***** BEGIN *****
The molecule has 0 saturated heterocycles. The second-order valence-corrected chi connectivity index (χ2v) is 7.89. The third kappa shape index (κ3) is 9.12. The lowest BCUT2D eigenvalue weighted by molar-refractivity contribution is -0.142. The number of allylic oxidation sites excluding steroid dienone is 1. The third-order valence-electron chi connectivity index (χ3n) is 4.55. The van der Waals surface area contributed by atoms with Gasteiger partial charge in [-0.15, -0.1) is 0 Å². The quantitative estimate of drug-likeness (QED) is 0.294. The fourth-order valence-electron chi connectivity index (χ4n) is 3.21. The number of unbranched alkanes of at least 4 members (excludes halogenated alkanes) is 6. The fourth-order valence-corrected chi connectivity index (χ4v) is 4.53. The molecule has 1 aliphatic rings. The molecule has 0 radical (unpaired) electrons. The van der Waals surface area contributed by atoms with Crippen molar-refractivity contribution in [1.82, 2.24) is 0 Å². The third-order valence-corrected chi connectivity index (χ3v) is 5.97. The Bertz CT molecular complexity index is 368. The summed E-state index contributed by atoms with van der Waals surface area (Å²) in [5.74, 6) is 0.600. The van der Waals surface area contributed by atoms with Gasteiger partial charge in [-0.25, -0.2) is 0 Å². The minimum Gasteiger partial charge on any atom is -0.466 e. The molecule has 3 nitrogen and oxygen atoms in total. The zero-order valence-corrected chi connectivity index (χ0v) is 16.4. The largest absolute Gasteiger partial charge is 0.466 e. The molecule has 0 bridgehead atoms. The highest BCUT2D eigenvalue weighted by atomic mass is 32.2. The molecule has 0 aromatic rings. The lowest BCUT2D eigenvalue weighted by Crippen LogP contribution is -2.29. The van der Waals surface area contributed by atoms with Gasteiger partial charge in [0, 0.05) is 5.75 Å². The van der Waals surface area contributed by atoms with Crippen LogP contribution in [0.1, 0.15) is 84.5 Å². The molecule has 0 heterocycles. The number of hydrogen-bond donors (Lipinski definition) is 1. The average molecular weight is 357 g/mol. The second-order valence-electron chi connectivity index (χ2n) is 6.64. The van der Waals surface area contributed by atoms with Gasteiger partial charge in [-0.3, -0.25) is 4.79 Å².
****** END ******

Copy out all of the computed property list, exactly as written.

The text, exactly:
The molecule has 0 saturated heterocycles. The second-order valence-corrected chi connectivity index (χ2v) is 7.89. The third kappa shape index (κ3) is 9.12. The lowest BCUT2D eigenvalue weighted by molar-refractivity contribution is -0.142. The number of allylic oxidation sites excluding steroid dienone is 1. The third-order valence-electron chi connectivity index (χ3n) is 4.55. The van der Waals surface area contributed by atoms with Gasteiger partial charge in [-0.15, -0.1) is 0 Å². The quantitative estimate of drug-likeness (QED) is 0.294. The fourth-order valence-electron chi connectivity index (χ4n) is 3.21. The number of unbranched alkanes of at least 4 members (excludes halogenated alkanes) is 6. The fourth-order valence-corrected chi connectivity index (χ4v) is 4.53. The molecule has 1 aliphatic rings. The molecule has 0 radical (unpaired) electrons. The van der Waals surface area contributed by atoms with Crippen molar-refractivity contribution in [1.82, 2.24) is 0 Å². The third-order valence-corrected chi connectivity index (χ3v) is 5.97. The Bertz CT molecular complexity index is 368. The summed E-state index contributed by atoms with van der Waals surface area (Å²) in [5.74, 6) is 0.600. The van der Waals surface area contributed by atoms with Gasteiger partial charge in [-0.25, -0.2) is 0 Å². The minimum Gasteiger partial charge on any atom is -0.466 e. The molecule has 3 nitrogen and oxygen atoms in total. The zero-order valence-corrected chi connectivity index (χ0v) is 16.4. The largest absolute Gasteiger partial charge is 0.466 e. The molecule has 0 bridgehead atoms. The highest BCUT2D eigenvalue weighted by atomic mass is 32.2. The molecule has 0 aromatic rings. The lowest BCUT2D eigenvalue weighted by Crippen LogP contribution is -2.29. The van der Waals surface area contributed by atoms with Gasteiger partial charge in [0, 0.05) is 5.75 Å². The van der Waals surface area contributed by atoms with Crippen LogP contribution in [0.1, 0.15) is 84.5 Å². The molecule has 0 heterocycles. The number of hydrogen-bond donors (Lipinski definition) is 1. The average molecular weight is 357 g/mol. The second-order valence-electron chi connectivity index (χ2n) is 6.64. The van der Waals surface area contributed by atoms with Gasteiger partial charge in [-0.3, -0.25) is 4.79 Å².